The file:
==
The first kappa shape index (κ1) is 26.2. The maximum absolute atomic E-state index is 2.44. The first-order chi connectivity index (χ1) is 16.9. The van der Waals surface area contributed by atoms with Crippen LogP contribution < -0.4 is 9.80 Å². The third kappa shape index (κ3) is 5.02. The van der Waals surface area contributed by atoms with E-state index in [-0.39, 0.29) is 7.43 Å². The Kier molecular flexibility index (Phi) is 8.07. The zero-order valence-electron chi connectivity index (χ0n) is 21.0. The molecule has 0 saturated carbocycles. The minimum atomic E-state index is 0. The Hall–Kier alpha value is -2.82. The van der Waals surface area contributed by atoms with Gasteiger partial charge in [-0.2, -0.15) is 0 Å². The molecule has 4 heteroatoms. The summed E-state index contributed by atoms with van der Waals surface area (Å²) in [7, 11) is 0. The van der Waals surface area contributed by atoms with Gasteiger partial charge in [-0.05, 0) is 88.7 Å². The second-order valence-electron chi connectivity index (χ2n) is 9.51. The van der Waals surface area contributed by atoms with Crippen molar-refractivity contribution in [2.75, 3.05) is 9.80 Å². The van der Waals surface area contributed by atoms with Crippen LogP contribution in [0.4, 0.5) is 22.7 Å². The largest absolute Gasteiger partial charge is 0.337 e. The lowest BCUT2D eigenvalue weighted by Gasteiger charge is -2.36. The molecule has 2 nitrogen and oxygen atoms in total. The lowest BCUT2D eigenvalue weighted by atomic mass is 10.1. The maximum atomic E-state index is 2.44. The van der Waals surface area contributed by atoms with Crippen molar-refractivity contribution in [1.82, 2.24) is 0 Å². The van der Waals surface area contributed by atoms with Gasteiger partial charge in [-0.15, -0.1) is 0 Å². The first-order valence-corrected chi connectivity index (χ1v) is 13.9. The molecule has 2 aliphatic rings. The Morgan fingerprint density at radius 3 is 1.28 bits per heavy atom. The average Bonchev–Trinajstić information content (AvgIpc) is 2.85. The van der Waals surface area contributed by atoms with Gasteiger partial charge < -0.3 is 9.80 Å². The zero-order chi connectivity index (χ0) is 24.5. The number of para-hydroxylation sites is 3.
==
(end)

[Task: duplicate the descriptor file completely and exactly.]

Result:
The first kappa shape index (κ1) is 26.2. The maximum absolute atomic E-state index is 2.44. The first-order chi connectivity index (χ1) is 16.9. The van der Waals surface area contributed by atoms with Crippen LogP contribution < -0.4 is 9.80 Å². The third kappa shape index (κ3) is 5.02. The van der Waals surface area contributed by atoms with E-state index in [-0.39, 0.29) is 7.43 Å². The Kier molecular flexibility index (Phi) is 8.07. The zero-order valence-electron chi connectivity index (χ0n) is 21.0. The molecule has 0 saturated carbocycles. The minimum atomic E-state index is 0. The Hall–Kier alpha value is -2.82. The van der Waals surface area contributed by atoms with Gasteiger partial charge in [-0.2, -0.15) is 0 Å². The molecule has 4 heteroatoms. The summed E-state index contributed by atoms with van der Waals surface area (Å²) in [7, 11) is 0. The van der Waals surface area contributed by atoms with Gasteiger partial charge in [-0.05, 0) is 88.7 Å². The second-order valence-electron chi connectivity index (χ2n) is 9.51. The van der Waals surface area contributed by atoms with Crippen molar-refractivity contribution in [2.75, 3.05) is 9.80 Å². The van der Waals surface area contributed by atoms with Crippen LogP contribution in [0.4, 0.5) is 22.7 Å². The largest absolute Gasteiger partial charge is 0.337 e. The lowest BCUT2D eigenvalue weighted by Gasteiger charge is -2.36. The molecule has 2 nitrogen and oxygen atoms in total. The lowest BCUT2D eigenvalue weighted by atomic mass is 10.1. The maximum atomic E-state index is 2.44. The van der Waals surface area contributed by atoms with Crippen molar-refractivity contribution in [1.82, 2.24) is 0 Å². The van der Waals surface area contributed by atoms with Gasteiger partial charge in [-0.15, -0.1) is 0 Å². The first-order valence-corrected chi connectivity index (χ1v) is 13.9. The molecule has 2 aliphatic rings. The Morgan fingerprint density at radius 3 is 1.28 bits per heavy atom. The average Bonchev–Trinajstić information content (AvgIpc) is 2.85. The van der Waals surface area contributed by atoms with Gasteiger partial charge < -0.3 is 9.80 Å². The zero-order chi connectivity index (χ0) is 24.5. The number of para-hydroxylation sites is 3.